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The crux of the issue with labeling Goldendoodles and Labradoodles as hypoallergenic lies in their genetic makeup. As crossbreeds, the traits these dogs inherit from their parent breeds can vary significantly even within the same litter. While Poodles are known for their curly, low-shedding coat, which is often touted as being better for allergy sufferers, Golden Retrievers and Labrador Retrievers do not share this characteristic. They typically have straight or wavy coats that shed regularly.

No One Can Predict What Will Happen

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The offspring of a Poodle and a Retriever can inherit any combination of characteristics from either parent. This means that a Goldendoodle or Labradoodle might not necessarily inherit the Poodle’s low-shedding coat. Some may shed as much as a Retriever, while others might have a coat that’s somewhere in between. Therefore, predicting whether a particular Goldendoodle or Labradoodle will be low-shedding and thus less likely to spread allergens cannot be accurate.

Allergens in Dander, Not Just Hair

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It is crucial to understand that dog allergens are present in dander, saliva, and urine, not just in the hair. Therefore, even if a Goldendoodle or Labradoodle inherits the Poodle’s low-shedding coat, it does not guarantee that the dog will produce fewer allergens. These dogs will still produce dander and saliva, which contain the proteins that trigger allergic reactions.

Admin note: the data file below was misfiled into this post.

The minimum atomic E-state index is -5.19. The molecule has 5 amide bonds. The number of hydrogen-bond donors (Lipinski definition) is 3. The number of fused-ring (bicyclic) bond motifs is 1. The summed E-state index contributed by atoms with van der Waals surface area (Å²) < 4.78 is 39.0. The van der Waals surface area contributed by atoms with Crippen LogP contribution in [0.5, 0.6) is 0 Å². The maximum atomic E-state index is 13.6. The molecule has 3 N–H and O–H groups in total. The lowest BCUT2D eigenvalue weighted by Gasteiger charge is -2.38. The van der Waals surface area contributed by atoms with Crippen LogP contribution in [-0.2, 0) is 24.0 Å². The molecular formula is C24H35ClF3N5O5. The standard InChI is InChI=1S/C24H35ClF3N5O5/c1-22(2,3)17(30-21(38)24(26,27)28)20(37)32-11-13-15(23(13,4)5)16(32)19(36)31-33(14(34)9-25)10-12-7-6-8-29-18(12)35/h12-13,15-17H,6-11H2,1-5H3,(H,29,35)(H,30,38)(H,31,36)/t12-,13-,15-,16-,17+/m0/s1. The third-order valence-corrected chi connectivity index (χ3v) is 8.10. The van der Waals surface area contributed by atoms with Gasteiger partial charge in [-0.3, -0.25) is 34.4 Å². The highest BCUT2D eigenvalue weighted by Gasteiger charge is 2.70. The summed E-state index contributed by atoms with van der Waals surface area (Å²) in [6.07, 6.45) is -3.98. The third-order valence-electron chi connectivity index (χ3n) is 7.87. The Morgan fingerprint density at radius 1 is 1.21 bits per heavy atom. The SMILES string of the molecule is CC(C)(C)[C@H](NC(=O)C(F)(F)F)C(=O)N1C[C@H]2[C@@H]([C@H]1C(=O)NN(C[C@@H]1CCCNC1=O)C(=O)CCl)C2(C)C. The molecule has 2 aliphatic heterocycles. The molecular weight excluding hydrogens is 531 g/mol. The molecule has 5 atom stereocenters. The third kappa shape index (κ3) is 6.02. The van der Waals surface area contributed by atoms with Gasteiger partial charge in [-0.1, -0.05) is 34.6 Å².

Diet Counts

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Additionally, because these breeds can vary in their individual grooming needs and skin health, the amount of dander they produce can also vary. Factors such as diet, the dog’s environment, and their overall health significantly influence the production of allergens.

Studies & Evidence

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Research has demonstrated that homes with breeds purported to be hypoallergenic, such as Goldendoodles and Labradoodles, do not consistently have lower levels of allergens. A study published in the “Journal of Allergy and Clinical Immunology” found that the amount of allergens found in homes with so-called hypoallergenic breeds was similar to that in homes with other breeds.

Beware Slick Marketing Terms

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This evidence suggests that the hypoallergenic status of Goldendoodles and Labradoodles may be more marketing than science. Prospective dog owners, especially those with allergies, should be cautious and not rely solely on breed as a determinant of whether they will suffer from allergies.

Recommendations for Allergy Sufferers

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For individuals with allergies who are set on owning a Goldendoodle or Labradoodle, it may be beneficial to spend time with the specific dog before bringing it home. This can help determine if the individual dog triggers an allergic response. Additionally, employing strategies such as maintaining a clean home, using air purifiers, and setting boundaries like keeping the dog out of the bedroom can also help manage allergy symptoms.

Factors That Influence Allergen Production